ALLERGY, RESPIRATORY
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Keep Asthma, Allergies at Bay for the Holidays
ALTERNATIVE MEDICINE
Placebo Acupuncture Tied to Higher IVF Pregnancies
Higher Vitamin D Intake Could Cut Cancer Risk
Supplement Hampers Thyroid Cancer Treatment
ANIMAL CARE
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Animals Respond to Acupuncture's Healing Touch
Rest Easy. When It Comes to Swine Flu, Your Pet Is Safe
BONES & JOINTS
Many Americans Fall Short on Their Vitamin D
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Scientists Discover How Osteoarthritis Destroys Cartilage
CANCER
Red Meat No No No But Oily Fish Yes Yes Yes
Gene Screen May Predict Colon Cancer's Return
Asthmatics Who Quit Smoking May Reverse Lung Damage
CAREGIVING
Injected Medication Errors a Major Problem
Bariatric Surgery Centers Don't Deliver Better Outcomes
Simpler Sleep Apnea Treatment Seems Effective, Affordable
CIRCULATORY SYSTEM
High Blood Fat Levels Common in Americans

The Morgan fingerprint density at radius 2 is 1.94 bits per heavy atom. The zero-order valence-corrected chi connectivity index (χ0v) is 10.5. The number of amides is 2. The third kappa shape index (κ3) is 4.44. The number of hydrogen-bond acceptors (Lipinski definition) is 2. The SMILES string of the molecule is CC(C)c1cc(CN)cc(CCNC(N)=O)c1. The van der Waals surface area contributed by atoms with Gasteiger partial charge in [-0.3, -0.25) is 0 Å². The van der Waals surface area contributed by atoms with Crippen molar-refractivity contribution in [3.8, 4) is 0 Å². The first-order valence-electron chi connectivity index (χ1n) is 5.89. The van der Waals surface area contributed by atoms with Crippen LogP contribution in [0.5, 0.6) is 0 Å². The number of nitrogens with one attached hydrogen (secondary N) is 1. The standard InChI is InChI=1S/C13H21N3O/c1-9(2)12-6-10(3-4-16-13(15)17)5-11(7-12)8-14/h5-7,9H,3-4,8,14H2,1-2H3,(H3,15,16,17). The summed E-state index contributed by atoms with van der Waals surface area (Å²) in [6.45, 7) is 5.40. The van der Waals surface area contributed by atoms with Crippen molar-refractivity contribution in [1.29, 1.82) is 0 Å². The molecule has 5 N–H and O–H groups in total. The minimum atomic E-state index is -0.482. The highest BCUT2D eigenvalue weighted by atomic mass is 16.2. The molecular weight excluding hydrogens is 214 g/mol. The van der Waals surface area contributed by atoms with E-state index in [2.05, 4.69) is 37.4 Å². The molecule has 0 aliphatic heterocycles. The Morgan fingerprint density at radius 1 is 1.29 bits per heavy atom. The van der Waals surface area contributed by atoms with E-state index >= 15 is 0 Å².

Varicose Veins May Mask Larger Problem
Anemia Rates Down for U.S. Women and Children
COSMETIC
Get Sugared!.... Its a sweet choice for hair removal
Science May Banish Bad Hair Days
Health Tip: After Liposuction
DENTAL, ORAL
Gum Care Helps Control Type 2 Diabetes and Its Complications
Gum Disease Might Boost Cancer Risk
Study Links Osteoporosis Drugs to Jaw Trouble
DIABETES
Coffee, Tea Might Stave Off Diabetes
Strict Blood Sugar Lowering Won't Ease Diabetes Heart Risk
Exercise Protects Black Women From Type 2 Diabetes
DIET, NUTRITION
Proven Strategies for Avoiding Colds and the Flu
The Raw Food Diet
Oregano Shown to be the Most Powerful Culinary Herb
DISABILITIES
Review Finds Marijuana May Help MS Patients
Could Your Cell Phone Help Shield You From Alzheimer's?
ENVIRONMENTAL HEALTH